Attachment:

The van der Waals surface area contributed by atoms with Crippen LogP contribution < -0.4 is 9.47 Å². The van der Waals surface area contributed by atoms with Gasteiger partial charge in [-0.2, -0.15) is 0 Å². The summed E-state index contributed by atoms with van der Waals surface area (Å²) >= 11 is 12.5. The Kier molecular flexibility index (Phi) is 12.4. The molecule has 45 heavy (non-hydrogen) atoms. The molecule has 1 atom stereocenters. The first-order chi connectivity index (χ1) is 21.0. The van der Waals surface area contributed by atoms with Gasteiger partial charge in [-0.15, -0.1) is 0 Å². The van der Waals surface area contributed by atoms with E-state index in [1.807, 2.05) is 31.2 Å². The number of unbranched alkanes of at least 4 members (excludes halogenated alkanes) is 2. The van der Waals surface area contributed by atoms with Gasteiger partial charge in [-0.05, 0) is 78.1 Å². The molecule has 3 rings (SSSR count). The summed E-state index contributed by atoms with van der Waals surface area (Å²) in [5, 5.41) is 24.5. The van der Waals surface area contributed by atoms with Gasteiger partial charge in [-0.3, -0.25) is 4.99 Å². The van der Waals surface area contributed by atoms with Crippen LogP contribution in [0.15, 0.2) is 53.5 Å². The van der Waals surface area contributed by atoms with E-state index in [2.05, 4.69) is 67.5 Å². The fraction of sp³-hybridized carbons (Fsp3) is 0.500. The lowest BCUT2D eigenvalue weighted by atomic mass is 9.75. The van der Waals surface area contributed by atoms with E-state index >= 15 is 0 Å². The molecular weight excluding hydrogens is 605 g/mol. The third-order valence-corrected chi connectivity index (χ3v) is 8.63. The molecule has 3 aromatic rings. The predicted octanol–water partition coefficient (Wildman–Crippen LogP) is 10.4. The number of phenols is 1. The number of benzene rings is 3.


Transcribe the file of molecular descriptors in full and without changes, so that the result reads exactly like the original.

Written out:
The van der Waals surface area contributed by atoms with Crippen LogP contribution < -0.4 is 9.47 Å². The van der Waals surface area contributed by atoms with Gasteiger partial charge in [-0.2, -0.15) is 0 Å². The summed E-state index contributed by atoms with van der Waals surface area (Å²) >= 11 is 12.5. The Kier molecular flexibility index (Phi) is 12.4. The molecule has 45 heavy (non-hydrogen) atoms. The molecule has 1 atom stereocenters. The first-order chi connectivity index (χ1) is 21.0. The van der Waals surface area contributed by atoms with Gasteiger partial charge in [-0.15, -0.1) is 0 Å². The van der Waals surface area contributed by atoms with E-state index in [1.807, 2.05) is 31.2 Å². The number of unbranched alkanes of at least 4 members (excludes halogenated alkanes) is 2. The van der Waals surface area contributed by atoms with Gasteiger partial charge in [-0.05, 0) is 78.1 Å². The molecule has 3 rings (SSSR count). The summed E-state index contributed by atoms with van der Waals surface area (Å²) in [5, 5.41) is 24.5. The van der Waals surface area contributed by atoms with Gasteiger partial charge in [-0.3, -0.25) is 4.99 Å². The van der Waals surface area contributed by atoms with Crippen LogP contribution in [0.15, 0.2) is 53.5 Å². The van der Waals surface area contributed by atoms with E-state index in [2.05, 4.69) is 67.5 Å². The fraction of sp³-hybridized carbons (Fsp3) is 0.500. The lowest BCUT2D eigenvalue weighted by atomic mass is 9.75. The van der Waals surface area contributed by atoms with E-state index >= 15 is 0 Å². The molecular weight excluding hydrogens is 605 g/mol. The third-order valence-corrected chi connectivity index (χ3v) is 8.63. The molecule has 3 aromatic rings. The predicted octanol–water partition coefficient (Wildman–Crippen LogP) is 10.4. The number of phenols is 1. The number of benzene rings is 3.